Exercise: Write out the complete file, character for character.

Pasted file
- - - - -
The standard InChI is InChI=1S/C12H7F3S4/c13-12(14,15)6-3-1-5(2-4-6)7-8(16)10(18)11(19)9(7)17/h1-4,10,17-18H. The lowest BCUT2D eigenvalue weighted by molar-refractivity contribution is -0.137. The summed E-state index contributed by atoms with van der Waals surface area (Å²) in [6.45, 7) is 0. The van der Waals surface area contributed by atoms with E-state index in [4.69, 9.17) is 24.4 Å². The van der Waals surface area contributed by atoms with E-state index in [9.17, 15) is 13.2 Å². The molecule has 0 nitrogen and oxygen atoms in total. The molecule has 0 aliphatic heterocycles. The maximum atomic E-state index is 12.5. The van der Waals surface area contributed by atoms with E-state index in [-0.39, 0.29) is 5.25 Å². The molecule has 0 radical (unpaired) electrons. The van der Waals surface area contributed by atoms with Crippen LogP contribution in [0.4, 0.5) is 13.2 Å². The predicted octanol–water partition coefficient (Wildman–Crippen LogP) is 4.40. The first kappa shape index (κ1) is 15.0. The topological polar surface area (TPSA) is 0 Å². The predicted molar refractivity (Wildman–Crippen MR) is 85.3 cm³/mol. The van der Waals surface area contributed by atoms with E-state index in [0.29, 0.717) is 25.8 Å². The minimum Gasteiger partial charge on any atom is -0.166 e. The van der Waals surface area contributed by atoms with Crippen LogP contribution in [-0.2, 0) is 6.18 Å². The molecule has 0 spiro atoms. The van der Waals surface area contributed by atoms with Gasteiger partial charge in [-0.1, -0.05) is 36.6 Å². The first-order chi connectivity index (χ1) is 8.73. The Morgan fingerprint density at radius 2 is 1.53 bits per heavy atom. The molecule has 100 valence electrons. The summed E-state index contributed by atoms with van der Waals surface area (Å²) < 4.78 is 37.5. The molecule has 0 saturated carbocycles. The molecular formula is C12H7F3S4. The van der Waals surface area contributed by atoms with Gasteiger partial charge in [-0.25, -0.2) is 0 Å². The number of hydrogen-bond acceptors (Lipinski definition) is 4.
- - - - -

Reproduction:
The standard InChI is InChI=1S/C12H7F3S4/c13-12(14,15)6-3-1-5(2-4-6)7-8(16)10(18)11(19)9(7)17/h1-4,10,17-18H. The lowest BCUT2D eigenvalue weighted by molar-refractivity contribution is -0.137. The summed E-state index contributed by atoms with van der Waals surface area (Å²) in [6.45, 7) is 0. The van der Waals surface area contributed by atoms with E-state index in [4.69, 9.17) is 24.4 Å². The van der Waals surface area contributed by atoms with E-state index in [9.17, 15) is 13.2 Å². The molecule has 0 nitrogen and oxygen atoms in total. The molecule has 0 aliphatic heterocycles. The maximum atomic E-state index is 12.5. The van der Waals surface area contributed by atoms with E-state index in [-0.39, 0.29) is 5.25 Å². The molecule has 0 radical (unpaired) electrons. The van der Waals surface area contributed by atoms with Crippen LogP contribution in [0.4, 0.5) is 13.2 Å². The predicted octanol–water partition coefficient (Wildman–Crippen LogP) is 4.40. The first kappa shape index (κ1) is 15.0. The topological polar surface area (TPSA) is 0 Å². The predicted molar refractivity (Wildman–Crippen MR) is 85.3 cm³/mol. The van der Waals surface area contributed by atoms with E-state index in [0.29, 0.717) is 25.8 Å². The minimum Gasteiger partial charge on any atom is -0.166 e. The van der Waals surface area contributed by atoms with Crippen LogP contribution in [-0.2, 0) is 6.18 Å². The molecule has 0 spiro atoms. The van der Waals surface area contributed by atoms with Gasteiger partial charge in [-0.1, -0.05) is 36.6 Å². The first-order chi connectivity index (χ1) is 8.73. The Morgan fingerprint density at radius 2 is 1.53 bits per heavy atom. The molecule has 100 valence electrons. The summed E-state index contributed by atoms with van der Waals surface area (Å²) < 4.78 is 37.5. The molecule has 0 saturated carbocycles. The molecular formula is C12H7F3S4. The van der Waals surface area contributed by atoms with Gasteiger partial charge in [-0.25, -0.2) is 0 Å². The number of hydrogen-bond acceptors (Lipinski definition) is 4.